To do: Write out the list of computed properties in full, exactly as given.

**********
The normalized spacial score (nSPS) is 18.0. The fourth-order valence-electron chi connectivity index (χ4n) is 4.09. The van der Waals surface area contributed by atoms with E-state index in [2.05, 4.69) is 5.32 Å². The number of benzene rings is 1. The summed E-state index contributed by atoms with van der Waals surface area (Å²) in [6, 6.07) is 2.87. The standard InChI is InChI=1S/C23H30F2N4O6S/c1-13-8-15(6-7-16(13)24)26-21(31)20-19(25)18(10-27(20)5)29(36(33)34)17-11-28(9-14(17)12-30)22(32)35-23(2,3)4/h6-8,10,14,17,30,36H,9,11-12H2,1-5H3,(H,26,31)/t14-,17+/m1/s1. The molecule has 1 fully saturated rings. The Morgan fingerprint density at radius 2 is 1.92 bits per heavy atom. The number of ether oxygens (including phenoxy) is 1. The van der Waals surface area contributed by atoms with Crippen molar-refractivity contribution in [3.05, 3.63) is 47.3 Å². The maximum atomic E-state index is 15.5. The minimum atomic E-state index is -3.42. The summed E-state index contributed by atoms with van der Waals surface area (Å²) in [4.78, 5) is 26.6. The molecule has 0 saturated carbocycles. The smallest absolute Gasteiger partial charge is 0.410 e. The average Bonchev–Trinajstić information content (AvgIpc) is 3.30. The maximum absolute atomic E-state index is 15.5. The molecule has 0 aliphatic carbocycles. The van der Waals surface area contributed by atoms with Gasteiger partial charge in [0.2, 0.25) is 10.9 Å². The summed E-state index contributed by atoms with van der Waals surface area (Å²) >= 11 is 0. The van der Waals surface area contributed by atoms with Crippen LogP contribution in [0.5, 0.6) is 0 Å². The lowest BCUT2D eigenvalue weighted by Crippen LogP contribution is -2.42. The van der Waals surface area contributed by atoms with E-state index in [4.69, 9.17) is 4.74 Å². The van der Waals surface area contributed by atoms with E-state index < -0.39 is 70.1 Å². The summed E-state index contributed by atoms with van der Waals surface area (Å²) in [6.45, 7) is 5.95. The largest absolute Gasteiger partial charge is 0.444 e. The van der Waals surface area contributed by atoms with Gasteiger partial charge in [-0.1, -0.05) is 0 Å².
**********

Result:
The normalized spacial score (nSPS) is 18.0. The fourth-order valence-electron chi connectivity index (χ4n) is 4.09. The van der Waals surface area contributed by atoms with E-state index in [2.05, 4.69) is 5.32 Å². The number of benzene rings is 1. The summed E-state index contributed by atoms with van der Waals surface area (Å²) in [6, 6.07) is 2.87. The standard InChI is InChI=1S/C23H30F2N4O6S/c1-13-8-15(6-7-16(13)24)26-21(31)20-19(25)18(10-27(20)5)29(36(33)34)17-11-28(9-14(17)12-30)22(32)35-23(2,3)4/h6-8,10,14,17,30,36H,9,11-12H2,1-5H3,(H,26,31)/t14-,17+/m1/s1. The molecule has 1 fully saturated rings. The Morgan fingerprint density at radius 2 is 1.92 bits per heavy atom. The number of ether oxygens (including phenoxy) is 1. The van der Waals surface area contributed by atoms with Crippen molar-refractivity contribution in [3.05, 3.63) is 47.3 Å². The maximum atomic E-state index is 15.5. The minimum atomic E-state index is -3.42. The summed E-state index contributed by atoms with van der Waals surface area (Å²) in [4.78, 5) is 26.6. The molecule has 0 saturated carbocycles. The smallest absolute Gasteiger partial charge is 0.410 e. The average Bonchev–Trinajstić information content (AvgIpc) is 3.30. The maximum absolute atomic E-state index is 15.5. The molecule has 0 aliphatic carbocycles. The van der Waals surface area contributed by atoms with Gasteiger partial charge in [0.2, 0.25) is 10.9 Å². The summed E-state index contributed by atoms with van der Waals surface area (Å²) >= 11 is 0. The van der Waals surface area contributed by atoms with Crippen LogP contribution in [0.5, 0.6) is 0 Å². The lowest BCUT2D eigenvalue weighted by Crippen LogP contribution is -2.42. The van der Waals surface area contributed by atoms with E-state index in [4.69, 9.17) is 4.74 Å². The van der Waals surface area contributed by atoms with E-state index < -0.39 is 70.1 Å². The summed E-state index contributed by atoms with van der Waals surface area (Å²) in [6.45, 7) is 5.95. The largest absolute Gasteiger partial charge is 0.444 e. The van der Waals surface area contributed by atoms with Gasteiger partial charge in [-0.1, -0.05) is 0 Å².